“We must ensure that we have a plan of intervention and prevention,” Adams said. “My deployment of law enforcement officers with mental health professionals to identify those that are in need and give them the services immediately is what we must do right now.”

Public Advocate Jumaane Williams said former President Trump is to blame for stoking hatred. (Photo by The Village Sun)

For his part, Public Advocate Jumaane Williams placed blame on former President Trump for his provocative anti-China rhetoric during the pandemic.

“It was clear that there was a president that was pushing and pushing anti-Asian sentiment,” Williams said.

Also echoing another point of Bottcher’s, the public advocate said supportive housing for the homeless mentally ill must be created.

“The M.T.A. should not be a place to house the mentally ill,” he declared. “Neither is Rikers. It is time to build the infrastructure out. We have the money to do it. We just need the political will.”

Other speakers included Lieutenant Governor Brian Benjamin, Attorney General Letitia James, Comptroller Brad Lander, City Council Speaker Adrienne Adams, Manhattan District Attorney Alvin Bragg and Manhattan Borough President Mark Levine.

Curtis Sliwa, who did not speak at the memorial, said the Police Department’s Homeless Outreach Unit, which was cut as part of the Defund the Police effort, should be restored. (Photo by The Village Sun)

Listening on the sidelines was Curtis Sliwa, the Guardian Angels founder who ran for mayor against Adams. After the event was over, Sliwa said the city should do “sweeps” of the subway system to identify and remove “emotionally disabled” individuals from it.

“They give the same speech every time,” he scoffed of the politicians who made remarks at the memorial event. “Years ago, they used to sweep the subways, take the emotionally disabled and put them in hospitals. De Blasio didn’t do it. Adams hasn’t done it.”

He said the litmus test is if a person is deemed to be a danger to themselves or to others.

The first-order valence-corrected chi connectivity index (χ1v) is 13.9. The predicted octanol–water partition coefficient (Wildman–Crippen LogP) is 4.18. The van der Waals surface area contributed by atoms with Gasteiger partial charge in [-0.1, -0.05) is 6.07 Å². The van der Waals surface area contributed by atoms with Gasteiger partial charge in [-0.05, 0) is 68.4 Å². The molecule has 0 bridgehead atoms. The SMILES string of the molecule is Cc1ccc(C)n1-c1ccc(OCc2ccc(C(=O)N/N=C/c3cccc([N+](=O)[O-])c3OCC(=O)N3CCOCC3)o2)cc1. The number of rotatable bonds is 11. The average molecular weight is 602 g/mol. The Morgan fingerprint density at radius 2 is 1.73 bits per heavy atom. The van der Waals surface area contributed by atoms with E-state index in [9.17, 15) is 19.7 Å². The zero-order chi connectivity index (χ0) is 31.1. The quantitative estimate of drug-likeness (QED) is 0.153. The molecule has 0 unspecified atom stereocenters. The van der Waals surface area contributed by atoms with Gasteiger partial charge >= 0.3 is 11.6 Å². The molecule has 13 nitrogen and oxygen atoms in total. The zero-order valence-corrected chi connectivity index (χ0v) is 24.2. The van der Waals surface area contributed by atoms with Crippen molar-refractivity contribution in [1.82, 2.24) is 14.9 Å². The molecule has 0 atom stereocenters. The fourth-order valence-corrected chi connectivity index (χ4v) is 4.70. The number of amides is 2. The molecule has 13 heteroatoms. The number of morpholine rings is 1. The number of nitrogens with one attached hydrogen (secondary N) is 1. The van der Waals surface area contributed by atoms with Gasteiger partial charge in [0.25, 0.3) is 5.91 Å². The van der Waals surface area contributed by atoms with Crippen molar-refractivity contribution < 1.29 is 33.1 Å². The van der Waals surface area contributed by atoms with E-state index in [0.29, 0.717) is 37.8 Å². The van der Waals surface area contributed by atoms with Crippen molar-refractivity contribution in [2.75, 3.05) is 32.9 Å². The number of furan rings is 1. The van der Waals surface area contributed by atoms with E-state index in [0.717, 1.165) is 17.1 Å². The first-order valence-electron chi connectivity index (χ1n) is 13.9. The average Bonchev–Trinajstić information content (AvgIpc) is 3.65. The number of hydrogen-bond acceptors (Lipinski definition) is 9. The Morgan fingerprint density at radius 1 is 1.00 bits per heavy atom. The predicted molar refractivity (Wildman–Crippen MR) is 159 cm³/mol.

In fact, Sliwa claimed to have bumped into Martial in the subway twice in the past month or so. The first time, as he told it, was on the 42nd Street Shuttle.

“He was sane and lucid,” the Guardian Angels leader said. “I had a long conversation with him.”

The next time they met, according to Sliwa, was on the No. 1 train platform at Times Square.

“He was psychotic,” he said.

Asked what he did about it, Sliwa claimed, “I grabbed him, talked to him sternly. He recognized me and he calmed down.”

In addition, Sliwa noted that, as part of the Defund the Police push by the City Council and Mayor de Blasio, the Police Department’s Homeless Outreach Unit was disbanded and its officers reassigned elsewhere. The unit was formerly headquartered in Greenwich Village at 12th Street and University Place. Sliwa said reinstating the unit would help address the homeless situation since the officers had good contacts with hospitals where people can get treatment, and would take individuals there if they were deemed to need that level of help.

Referring to his race against Adams in the November mayoral election, Sliwa noted that concerns over safety — as well as over Gifted and Talented classes and the specialized high school admission test — prompted more Asians to vote Republican. Democrats can’t take the Asian vote for granted, he warned.

One Comment

  1. Billy Sternberg Billy Sternberg January 20, 2022

    Per Mr. Sliwa’s estimate, New York’s Chinese voters aren’t wedded to the Democrats. But no ethnic group is. There are over 3,300,000 registered Democrats in NY County per the State Elections Board. In the Comptroller’s race, 866,296 or 26% of votes were cast per The Times. His Chinese question is moot. In 1925, when Alfred E. Smith pushed Jimmy Walker into a primary with the incumbent, per the State Red Book, he got nearly 50% of all registered Democratic voters. So what Mr. Sliwa really wants to know is what percent of New York’s, many lost primary voters — all creeds and colors over the years — are Chinese?